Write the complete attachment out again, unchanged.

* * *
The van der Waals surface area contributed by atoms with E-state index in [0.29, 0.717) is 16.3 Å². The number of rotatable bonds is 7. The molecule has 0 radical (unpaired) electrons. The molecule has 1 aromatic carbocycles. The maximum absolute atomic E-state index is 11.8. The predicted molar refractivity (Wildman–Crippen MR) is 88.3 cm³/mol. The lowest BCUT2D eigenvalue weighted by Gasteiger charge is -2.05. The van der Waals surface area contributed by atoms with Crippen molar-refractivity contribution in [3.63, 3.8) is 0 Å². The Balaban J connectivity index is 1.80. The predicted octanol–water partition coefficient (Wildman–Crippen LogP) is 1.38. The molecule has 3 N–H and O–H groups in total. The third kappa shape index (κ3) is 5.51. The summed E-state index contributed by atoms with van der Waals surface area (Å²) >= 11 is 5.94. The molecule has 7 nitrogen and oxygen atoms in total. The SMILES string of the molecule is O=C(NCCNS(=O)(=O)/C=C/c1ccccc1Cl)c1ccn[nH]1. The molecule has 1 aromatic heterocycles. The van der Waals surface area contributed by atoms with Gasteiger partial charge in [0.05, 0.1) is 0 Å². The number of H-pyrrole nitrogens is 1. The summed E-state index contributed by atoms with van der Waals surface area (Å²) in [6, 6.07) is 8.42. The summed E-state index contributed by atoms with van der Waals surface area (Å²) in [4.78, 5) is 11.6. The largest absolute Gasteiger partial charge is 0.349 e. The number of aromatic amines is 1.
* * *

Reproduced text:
The van der Waals surface area contributed by atoms with E-state index in [0.29, 0.717) is 16.3 Å². The number of rotatable bonds is 7. The molecule has 0 radical (unpaired) electrons. The molecule has 1 aromatic carbocycles. The maximum absolute atomic E-state index is 11.8. The predicted molar refractivity (Wildman–Crippen MR) is 88.3 cm³/mol. The lowest BCUT2D eigenvalue weighted by Gasteiger charge is -2.05. The van der Waals surface area contributed by atoms with Crippen molar-refractivity contribution in [3.63, 3.8) is 0 Å². The Balaban J connectivity index is 1.80. The predicted octanol–water partition coefficient (Wildman–Crippen LogP) is 1.38. The molecule has 3 N–H and O–H groups in total. The third kappa shape index (κ3) is 5.51. The summed E-state index contributed by atoms with van der Waals surface area (Å²) >= 11 is 5.94. The molecule has 7 nitrogen and oxygen atoms in total. The SMILES string of the molecule is O=C(NCCNS(=O)(=O)/C=C/c1ccccc1Cl)c1ccn[nH]1. The molecule has 1 aromatic heterocycles. The van der Waals surface area contributed by atoms with Gasteiger partial charge in [0.05, 0.1) is 0 Å². The number of H-pyrrole nitrogens is 1. The summed E-state index contributed by atoms with van der Waals surface area (Å²) in [6, 6.07) is 8.42. The summed E-state index contributed by atoms with van der Waals surface area (Å²) in [4.78, 5) is 11.6. The largest absolute Gasteiger partial charge is 0.349 e. The number of aromatic amines is 1.